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18 December 2008

On culture, Malcolm and books

Hello again. A while ago, I mentioned that I’d share a bit more about a very interesting event that I attended in central London, in which Malcolm Gladwell talked about some of the themes and premises contained within in his new book, “Outliers”. I must caveat all of this by saying that I haven’t as yet read the book myself, but hey … Christmas is coming and perhaps I’ll get lucky and receive a copy next week.

“Outliers” is subtitled “the story of success” but, interestingly enough given that he had a book to sell, Malcolm didn’t spend his 45 minute slot talking about the (male!) people featured in the book who fulfil a definition of success (Bill Gates et al) but rather focussed on culture (as in, the way that we think and behave based on our nationality, personality and external influences) and how cultural context can affect behaviours, beliefs and outcomes. He told a long and surprisingly witty, given the subject, story about a New York plane crash and how no one thing – a failed engine, a lack of fuel – had actually caused the accident but how it was rather the result of a chain of errors, primarily based around differing communication styles, which had led to a number of individually small and quite insignificant errors all welding together and becoming one disastrous error.

Which in turn led to both a plane crash but also (thankfully) to a change in approach in training pilots and co-pilots to communicate with each other and also with entities such as air traffic control.

The global cultural piece really fascinated me, as it chimes very strongly with what I’ve witnessed in my travels around the PwC world during 2008. Our women in the UK, the US, India, South Africa and so on have so much in common with respect to their “PwC-ness” - and yet have many different challenges to face outside the workplace in terms of external attitudes to work, as well as practical considerations such as childcare. My time in India last month led me to reflect that perhaps sometimes we focus our awareness a little too much on the perceived practical barriers such as childcare and flexibility and not enough on the cultural issues (attitudes towards work, the need to “please” external customers at all times, opposition from the older generation) which can impact how easy or difficult it can be to create and sustain a career.

I’m currently writing a new piece for the www.pwc.com/women website about some of the women who lead PwC in their respective countries (the profiles of the female partners in Bahrain and Turkey are already up there) and it struck me that the four women who will feature in the article are not necessarily from countries where, in cultural terms, you would “expect” a woman to be the leader. They haven’t benefitted from corporate interventions or programmes or initiatives. But they were smart, talented, determined and freely admit that, in a couple of cases, the timing was right for them. In other words, they made their cultural contexts work for them, and overcame the significant hurdles of the expectations of others and the definitions of “the norm” - to succeed.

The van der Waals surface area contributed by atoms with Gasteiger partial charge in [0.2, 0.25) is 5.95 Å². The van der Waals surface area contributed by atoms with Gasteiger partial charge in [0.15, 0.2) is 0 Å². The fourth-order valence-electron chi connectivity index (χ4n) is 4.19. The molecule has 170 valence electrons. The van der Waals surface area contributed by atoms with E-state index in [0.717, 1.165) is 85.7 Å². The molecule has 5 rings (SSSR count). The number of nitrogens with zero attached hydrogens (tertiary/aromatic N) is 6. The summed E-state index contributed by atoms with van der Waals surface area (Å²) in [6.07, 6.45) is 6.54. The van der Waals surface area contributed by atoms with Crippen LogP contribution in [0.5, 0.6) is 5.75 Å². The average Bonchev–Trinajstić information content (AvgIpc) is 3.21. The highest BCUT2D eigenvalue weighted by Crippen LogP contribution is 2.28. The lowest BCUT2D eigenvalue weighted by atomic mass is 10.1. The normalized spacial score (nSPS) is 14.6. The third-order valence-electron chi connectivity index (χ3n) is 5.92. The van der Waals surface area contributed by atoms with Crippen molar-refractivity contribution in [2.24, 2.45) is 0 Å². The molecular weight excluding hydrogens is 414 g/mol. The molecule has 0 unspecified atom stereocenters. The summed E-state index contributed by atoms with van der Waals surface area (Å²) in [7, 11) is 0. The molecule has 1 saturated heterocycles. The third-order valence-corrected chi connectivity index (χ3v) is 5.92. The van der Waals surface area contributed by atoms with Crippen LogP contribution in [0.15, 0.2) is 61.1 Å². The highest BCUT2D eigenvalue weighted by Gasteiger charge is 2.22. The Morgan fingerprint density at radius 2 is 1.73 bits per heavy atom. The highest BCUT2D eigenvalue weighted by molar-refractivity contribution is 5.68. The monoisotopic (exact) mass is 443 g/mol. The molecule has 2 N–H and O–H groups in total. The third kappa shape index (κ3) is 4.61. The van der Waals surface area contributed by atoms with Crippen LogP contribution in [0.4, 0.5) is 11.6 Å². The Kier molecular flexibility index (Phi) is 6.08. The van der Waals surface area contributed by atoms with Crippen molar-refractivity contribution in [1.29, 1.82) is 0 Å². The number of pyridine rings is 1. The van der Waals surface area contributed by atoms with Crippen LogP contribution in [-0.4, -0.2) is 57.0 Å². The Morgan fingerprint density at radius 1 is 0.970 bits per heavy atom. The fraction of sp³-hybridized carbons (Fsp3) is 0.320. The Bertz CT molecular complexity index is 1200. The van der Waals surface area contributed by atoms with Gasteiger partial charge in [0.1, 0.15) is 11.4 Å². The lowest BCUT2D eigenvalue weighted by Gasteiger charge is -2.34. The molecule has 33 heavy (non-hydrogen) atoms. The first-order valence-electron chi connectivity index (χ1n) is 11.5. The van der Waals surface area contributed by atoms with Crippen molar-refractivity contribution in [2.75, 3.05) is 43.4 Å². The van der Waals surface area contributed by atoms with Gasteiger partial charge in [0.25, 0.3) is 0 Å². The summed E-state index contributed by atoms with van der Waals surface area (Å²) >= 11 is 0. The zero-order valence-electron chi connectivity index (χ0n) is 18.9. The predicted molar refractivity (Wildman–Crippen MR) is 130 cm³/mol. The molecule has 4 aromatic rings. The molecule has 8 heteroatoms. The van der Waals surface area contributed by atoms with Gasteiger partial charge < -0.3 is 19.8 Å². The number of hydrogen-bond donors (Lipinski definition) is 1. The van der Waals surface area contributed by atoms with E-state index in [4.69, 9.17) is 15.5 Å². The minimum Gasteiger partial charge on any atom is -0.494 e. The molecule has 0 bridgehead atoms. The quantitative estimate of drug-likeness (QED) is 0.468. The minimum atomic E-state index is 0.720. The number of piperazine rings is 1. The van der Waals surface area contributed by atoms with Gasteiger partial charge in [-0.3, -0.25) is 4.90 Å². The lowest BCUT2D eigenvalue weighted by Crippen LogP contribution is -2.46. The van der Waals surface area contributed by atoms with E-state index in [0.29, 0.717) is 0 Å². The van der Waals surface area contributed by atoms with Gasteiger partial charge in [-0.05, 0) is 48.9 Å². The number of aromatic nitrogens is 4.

That to me is the true “story of success”.

Back to Malcolm. This article referring to him as a “Geek Pop Star” from New York magazine provides a great overview of his career to date and the new book. And, if you, like me, believe that you can learn a lot about a person from their choice of reading material, then here are:

Malcolm Gladwell’s favourite books

  • The Blind Side – Michael Lewis
  • Should I Be Tested for Cancer?: Maybe Not and Here’s Why – HG Welch
  • Freakonomics – Steven Levitt and Stephen Dubner
  • Traffic – Tom Vanderbilt [described as: “a very clever young writer tells us all sorts of things about what driving says about us”. My husband read this book a few weeks ago and has been regaling me with nuggets from it ever since …]
  • Nixon Agonistas: The Crisis of the Self-Made Man – Gary Wills
  • The Opposable Mind: How Successful Leaders Win Through Integrative Thinking – Roger Martin

[Source: The Week magazine]

His own blog is also, unsurprisingly, an interesting read.

More on my personal books of 2008 next time – not quite as erudite as Malcolm’s, though.

Until then, seasons’ greetings –

Cleo

PS: I’ve had a lot of blog feedback lately saying that you appreciate the links I provide to global news stories and interesting articles. All PwC people can email me and get themselves added to my mailing list of global items, so please make that a New Year’s resolution if you’re not already on the list.

And here’s an article which I found whilst on-line at New York magazine’s site, entitled ‘The “Bitch” and the ‘Ditz’ ” which sets out to examine how the participation of Hillary Clinton and Sarah Palin in the US Presidential election race “reinforced the two most pernicious sexist stereotypes and actually set women back.”

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